such as Alzheimer's, what are some advantages and disadvantages related
to early detection?
are the pros and cons of being required to be tested for debilitating diseases,
such as Alzheimer's?
do you think should be allowed or not allowed to see a person's test
results? Explain your reasoning.
a poster and presentation about Alzheimer's disease. Discuss with students basic information
about Alzheimer's disease (i.e., it results in a loss of memory, mental
functions, and includes behavioral and personality changes). Then make teams of
students, and have each one research an aspect of the disease listed below. Ask
teams to prepare a poster and short presentation on their topic.
is Alzheimer's disease and what are its symptoms? What evidence exists
for the causes? What are some treatments and/or lifestyle changes that help
slow the progress of the disease? What actions appear to delay the onset of the
most often gets Alzheimer's disease? How prevalent is the disease?
Generate a bar graph representative of disease statistics and age of onset of
the disease. Be able to explain the graph. (Get Alzheimer statistics at www.alz.org/documents/national.)
are Alzheimer's care centers doing to ease the symptoms of people living
with Alzheimer's disease? What are some things caregivers, friends, and
relatives can do to make daily life for people living with Alzheimer's
the effects of the environment and lifestyle on memory and learning. In the segment, experiments with mice
showed that enriched environments resulted in improved memory and stimulated
the growth of neurons with more branches. In comparison, brain neurons of mice
in sterile environments had a bare appearance with little branching. The
segment also discussed how people with Alzheimer's disease had improved
memory when moved from a sterile to an enriched environment. As a class,
brainstorm factors, both positive and negative that students believe contribute
or detract from their ability to remember and learn. (Possible
answers—Positive: healthy diet; comfortable temperature; sufficient
sleep; low levels of stress; mental engagement; comforting music; able to focus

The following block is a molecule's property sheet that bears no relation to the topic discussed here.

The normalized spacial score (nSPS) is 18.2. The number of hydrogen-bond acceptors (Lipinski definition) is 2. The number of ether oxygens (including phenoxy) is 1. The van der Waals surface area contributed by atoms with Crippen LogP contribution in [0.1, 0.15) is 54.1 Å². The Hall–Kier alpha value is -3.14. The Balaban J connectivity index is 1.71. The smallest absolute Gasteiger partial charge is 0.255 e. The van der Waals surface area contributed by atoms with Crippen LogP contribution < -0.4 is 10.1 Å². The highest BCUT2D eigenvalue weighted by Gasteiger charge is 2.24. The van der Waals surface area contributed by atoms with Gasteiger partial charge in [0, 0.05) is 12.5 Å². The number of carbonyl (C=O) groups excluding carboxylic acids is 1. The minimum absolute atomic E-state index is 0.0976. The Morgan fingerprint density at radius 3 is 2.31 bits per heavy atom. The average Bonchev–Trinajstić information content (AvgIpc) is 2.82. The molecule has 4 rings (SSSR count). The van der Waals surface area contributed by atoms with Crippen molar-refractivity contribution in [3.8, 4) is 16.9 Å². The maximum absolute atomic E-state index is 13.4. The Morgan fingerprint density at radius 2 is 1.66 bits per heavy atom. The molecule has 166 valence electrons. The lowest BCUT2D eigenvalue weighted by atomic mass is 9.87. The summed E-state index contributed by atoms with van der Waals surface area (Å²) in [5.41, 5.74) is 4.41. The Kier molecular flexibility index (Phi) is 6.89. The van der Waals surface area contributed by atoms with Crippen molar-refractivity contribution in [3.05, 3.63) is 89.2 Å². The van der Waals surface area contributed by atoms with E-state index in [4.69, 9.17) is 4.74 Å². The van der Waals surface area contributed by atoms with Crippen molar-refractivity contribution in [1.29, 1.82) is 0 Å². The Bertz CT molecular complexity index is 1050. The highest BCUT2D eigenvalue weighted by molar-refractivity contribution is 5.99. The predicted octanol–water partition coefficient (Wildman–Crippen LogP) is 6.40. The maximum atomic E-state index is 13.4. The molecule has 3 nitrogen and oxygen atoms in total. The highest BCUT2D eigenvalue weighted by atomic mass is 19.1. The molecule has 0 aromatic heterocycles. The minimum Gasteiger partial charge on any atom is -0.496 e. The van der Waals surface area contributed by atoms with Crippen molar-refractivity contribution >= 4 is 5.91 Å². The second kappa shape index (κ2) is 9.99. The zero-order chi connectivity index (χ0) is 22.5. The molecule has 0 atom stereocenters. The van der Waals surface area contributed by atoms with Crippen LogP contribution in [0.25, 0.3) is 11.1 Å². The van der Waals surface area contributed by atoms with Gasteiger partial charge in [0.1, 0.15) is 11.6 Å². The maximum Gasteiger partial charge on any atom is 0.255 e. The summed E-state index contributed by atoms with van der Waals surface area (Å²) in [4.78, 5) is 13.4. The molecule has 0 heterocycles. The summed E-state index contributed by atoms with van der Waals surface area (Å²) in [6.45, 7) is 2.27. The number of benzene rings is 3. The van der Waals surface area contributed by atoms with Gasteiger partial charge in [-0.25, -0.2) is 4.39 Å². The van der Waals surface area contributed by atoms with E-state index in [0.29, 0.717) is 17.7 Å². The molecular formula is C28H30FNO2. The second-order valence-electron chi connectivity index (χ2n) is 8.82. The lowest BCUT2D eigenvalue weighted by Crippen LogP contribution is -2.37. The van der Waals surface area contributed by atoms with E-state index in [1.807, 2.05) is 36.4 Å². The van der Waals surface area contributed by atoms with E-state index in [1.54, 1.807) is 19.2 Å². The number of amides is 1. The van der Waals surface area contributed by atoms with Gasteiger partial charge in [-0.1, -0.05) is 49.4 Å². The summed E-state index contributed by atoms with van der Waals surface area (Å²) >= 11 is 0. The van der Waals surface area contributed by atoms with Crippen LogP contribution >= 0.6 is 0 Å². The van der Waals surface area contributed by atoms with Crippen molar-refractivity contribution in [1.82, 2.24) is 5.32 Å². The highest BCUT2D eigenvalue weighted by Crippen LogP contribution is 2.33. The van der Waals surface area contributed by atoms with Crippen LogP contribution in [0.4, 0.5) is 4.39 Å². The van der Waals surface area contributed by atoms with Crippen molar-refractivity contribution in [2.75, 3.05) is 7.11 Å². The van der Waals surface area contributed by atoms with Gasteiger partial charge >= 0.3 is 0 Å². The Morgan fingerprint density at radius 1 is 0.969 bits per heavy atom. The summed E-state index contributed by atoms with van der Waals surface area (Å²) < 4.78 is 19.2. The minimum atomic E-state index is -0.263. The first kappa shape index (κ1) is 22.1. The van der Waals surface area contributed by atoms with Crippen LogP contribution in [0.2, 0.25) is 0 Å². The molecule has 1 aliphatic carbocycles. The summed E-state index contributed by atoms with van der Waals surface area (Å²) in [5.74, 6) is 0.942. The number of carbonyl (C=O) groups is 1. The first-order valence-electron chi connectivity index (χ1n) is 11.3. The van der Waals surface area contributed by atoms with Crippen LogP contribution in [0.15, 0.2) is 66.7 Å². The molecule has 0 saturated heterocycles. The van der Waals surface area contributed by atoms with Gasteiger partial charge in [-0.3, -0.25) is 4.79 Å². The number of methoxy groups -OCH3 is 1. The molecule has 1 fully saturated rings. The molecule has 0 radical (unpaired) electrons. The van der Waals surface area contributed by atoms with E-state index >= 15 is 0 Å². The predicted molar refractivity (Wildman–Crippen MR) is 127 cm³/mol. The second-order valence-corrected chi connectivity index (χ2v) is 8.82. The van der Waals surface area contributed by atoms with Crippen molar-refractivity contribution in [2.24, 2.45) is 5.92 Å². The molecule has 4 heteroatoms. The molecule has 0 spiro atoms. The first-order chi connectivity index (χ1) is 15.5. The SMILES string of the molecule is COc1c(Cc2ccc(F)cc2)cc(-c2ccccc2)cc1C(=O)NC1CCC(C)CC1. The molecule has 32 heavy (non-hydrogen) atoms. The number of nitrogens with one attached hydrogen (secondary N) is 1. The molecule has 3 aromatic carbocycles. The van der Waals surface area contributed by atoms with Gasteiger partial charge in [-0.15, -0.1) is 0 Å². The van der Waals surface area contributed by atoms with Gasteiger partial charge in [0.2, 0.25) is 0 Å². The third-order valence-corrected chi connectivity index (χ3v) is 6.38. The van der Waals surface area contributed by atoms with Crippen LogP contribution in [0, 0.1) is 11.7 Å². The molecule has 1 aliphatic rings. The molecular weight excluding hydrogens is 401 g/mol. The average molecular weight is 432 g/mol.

without interruption. Negative: poor diet; hunger; too cold or too hot; lack of
sleep; boredom; stress; pain; lack of mental engagement or motivation; loud
noise; constant interruption; inability to focus or concentrate) Have each student make a list of the
features he or she would want to have in his or her ideal environment—one
that would stimulate the memory and maximize learning. Have students describe
these ideal learning environment.
Alzheimer's-related resources, including additional activities, streamed
video, and reports by experts.
information for teens about Alzheimer's disease symptoms and causes.
how Alzheimer's Disease changes the brain, and the site includes links to
related articles for kids and teens.
Alzheimer's May Leave Some Forms of Memory Intact
Reports on research findings that suggest people with Alzheimer's retain some specific learning capabilities.
Brain Structures and their Functions
the parts and functions of the nervous system and includes diagrams and
Neuroscience for Kids: Alzheimer's Disease
basic information about Alzheimer's as well as scientific theories
regarding its causes.
The Human Body Book
by Steve Parker.
Dorling Kindersley, 2004.
Provides information on and diagrams of different body
systems including the brain and nervous systems.
The Human Brain
by Marion C. Diamond and Arnold B.
Oxford University Press, 1996.
Presents brain anatomy in coloring book form for students.
WGBH Outreach staff